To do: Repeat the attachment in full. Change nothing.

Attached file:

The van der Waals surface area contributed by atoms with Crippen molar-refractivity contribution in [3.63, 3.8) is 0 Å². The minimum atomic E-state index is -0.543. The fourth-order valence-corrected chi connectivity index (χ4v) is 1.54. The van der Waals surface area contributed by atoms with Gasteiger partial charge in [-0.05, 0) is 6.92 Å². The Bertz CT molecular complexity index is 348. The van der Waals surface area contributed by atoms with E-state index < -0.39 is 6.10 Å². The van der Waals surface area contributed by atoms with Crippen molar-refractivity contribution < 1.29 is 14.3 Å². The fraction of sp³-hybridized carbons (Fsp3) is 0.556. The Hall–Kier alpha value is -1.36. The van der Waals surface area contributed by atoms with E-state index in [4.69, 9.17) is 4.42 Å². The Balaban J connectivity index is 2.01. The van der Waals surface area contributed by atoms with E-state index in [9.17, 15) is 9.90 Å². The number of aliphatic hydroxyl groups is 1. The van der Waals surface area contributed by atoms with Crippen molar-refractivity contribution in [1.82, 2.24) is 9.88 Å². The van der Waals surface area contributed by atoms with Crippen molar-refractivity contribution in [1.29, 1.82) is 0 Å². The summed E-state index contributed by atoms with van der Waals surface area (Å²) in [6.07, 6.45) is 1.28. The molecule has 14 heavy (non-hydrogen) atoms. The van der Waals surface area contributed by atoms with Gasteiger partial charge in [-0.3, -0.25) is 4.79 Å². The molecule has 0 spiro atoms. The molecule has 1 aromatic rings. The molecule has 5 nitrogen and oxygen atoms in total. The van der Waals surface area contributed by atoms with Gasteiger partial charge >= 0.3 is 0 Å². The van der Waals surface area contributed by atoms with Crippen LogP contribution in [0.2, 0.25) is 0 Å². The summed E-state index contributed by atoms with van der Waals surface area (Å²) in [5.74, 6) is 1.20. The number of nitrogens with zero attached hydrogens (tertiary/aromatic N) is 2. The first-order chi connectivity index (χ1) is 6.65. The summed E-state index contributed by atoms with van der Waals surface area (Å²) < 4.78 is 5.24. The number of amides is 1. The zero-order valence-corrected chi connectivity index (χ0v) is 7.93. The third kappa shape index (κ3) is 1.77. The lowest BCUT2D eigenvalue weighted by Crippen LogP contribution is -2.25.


The van der Waals surface area contributed by atoms with Crippen molar-refractivity contribution in [3.63, 3.8) is 0 Å². The minimum atomic E-state index is -0.543. The fourth-order valence-corrected chi connectivity index (χ4v) is 1.54. The van der Waals surface area contributed by atoms with Gasteiger partial charge in [-0.05, 0) is 6.92 Å². The Bertz CT molecular complexity index is 348. The van der Waals surface area contributed by atoms with E-state index < -0.39 is 6.10 Å². The van der Waals surface area contributed by atoms with Crippen molar-refractivity contribution < 1.29 is 14.3 Å². The fraction of sp³-hybridized carbons (Fsp3) is 0.556. The Hall–Kier alpha value is -1.36. The van der Waals surface area contributed by atoms with E-state index in [4.69, 9.17) is 4.42 Å². The Balaban J connectivity index is 2.01. The van der Waals surface area contributed by atoms with E-state index in [9.17, 15) is 9.90 Å². The number of aliphatic hydroxyl groups is 1. The van der Waals surface area contributed by atoms with Crippen molar-refractivity contribution in [1.82, 2.24) is 9.88 Å². The van der Waals surface area contributed by atoms with Crippen molar-refractivity contribution in [1.29, 1.82) is 0 Å². The summed E-state index contributed by atoms with van der Waals surface area (Å²) in [6.07, 6.45) is 1.28. The molecule has 14 heavy (non-hydrogen) atoms. The van der Waals surface area contributed by atoms with Gasteiger partial charge in [-0.3, -0.25) is 4.79 Å². The molecule has 0 spiro atoms. The molecule has 1 aromatic rings. The molecule has 5 nitrogen and oxygen atoms in total. The van der Waals surface area contributed by atoms with Gasteiger partial charge >= 0.3 is 0 Å². The van der Waals surface area contributed by atoms with Crippen LogP contribution in [0.2, 0.25) is 0 Å². The summed E-state index contributed by atoms with van der Waals surface area (Å²) in [5.74, 6) is 1.20. The number of nitrogens with zero attached hydrogens (tertiary/aromatic N) is 2. The first-order chi connectivity index (χ1) is 6.65. The summed E-state index contributed by atoms with van der Waals surface area (Å²) < 4.78 is 5.24. The number of amides is 1. The zero-order valence-corrected chi connectivity index (χ0v) is 7.93. The third kappa shape index (κ3) is 1.77. The lowest BCUT2D eigenvalue weighted by Crippen LogP contribution is -2.25.